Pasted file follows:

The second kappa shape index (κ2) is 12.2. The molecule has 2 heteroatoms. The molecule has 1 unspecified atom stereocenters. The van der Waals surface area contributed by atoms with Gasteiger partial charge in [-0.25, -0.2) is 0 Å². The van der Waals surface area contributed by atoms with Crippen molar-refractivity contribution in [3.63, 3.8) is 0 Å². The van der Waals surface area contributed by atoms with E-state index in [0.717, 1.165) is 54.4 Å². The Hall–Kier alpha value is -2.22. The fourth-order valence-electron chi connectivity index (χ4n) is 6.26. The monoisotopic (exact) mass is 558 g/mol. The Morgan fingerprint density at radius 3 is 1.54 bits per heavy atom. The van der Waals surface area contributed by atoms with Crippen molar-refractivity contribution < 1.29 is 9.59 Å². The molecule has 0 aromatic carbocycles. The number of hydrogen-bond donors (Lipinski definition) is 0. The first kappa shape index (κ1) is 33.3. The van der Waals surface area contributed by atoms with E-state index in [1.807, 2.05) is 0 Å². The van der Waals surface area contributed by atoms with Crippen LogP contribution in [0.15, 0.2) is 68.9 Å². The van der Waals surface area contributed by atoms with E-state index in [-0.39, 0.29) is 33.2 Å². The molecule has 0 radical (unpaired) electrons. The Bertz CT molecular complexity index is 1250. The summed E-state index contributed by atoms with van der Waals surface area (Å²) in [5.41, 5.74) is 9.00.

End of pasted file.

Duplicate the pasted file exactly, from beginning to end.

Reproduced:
The second kappa shape index (κ2) is 12.2. The molecule has 2 heteroatoms. The molecule has 1 unspecified atom stereocenters. The van der Waals surface area contributed by atoms with Gasteiger partial charge in [-0.25, -0.2) is 0 Å². The van der Waals surface area contributed by atoms with Crippen molar-refractivity contribution in [3.63, 3.8) is 0 Å². The van der Waals surface area contributed by atoms with E-state index in [0.717, 1.165) is 54.4 Å². The Hall–Kier alpha value is -2.22. The fourth-order valence-electron chi connectivity index (χ4n) is 6.26. The monoisotopic (exact) mass is 558 g/mol. The Morgan fingerprint density at radius 3 is 1.54 bits per heavy atom. The van der Waals surface area contributed by atoms with Crippen molar-refractivity contribution < 1.29 is 9.59 Å². The molecule has 0 aromatic carbocycles. The number of hydrogen-bond donors (Lipinski definition) is 0. The first kappa shape index (κ1) is 33.3. The van der Waals surface area contributed by atoms with E-state index in [1.807, 2.05) is 0 Å². The van der Waals surface area contributed by atoms with Crippen LogP contribution in [0.15, 0.2) is 68.9 Å². The van der Waals surface area contributed by atoms with E-state index in [-0.39, 0.29) is 33.2 Å². The molecule has 0 radical (unpaired) electrons. The Bertz CT molecular complexity index is 1250. The summed E-state index contributed by atoms with van der Waals surface area (Å²) in [5.41, 5.74) is 9.00.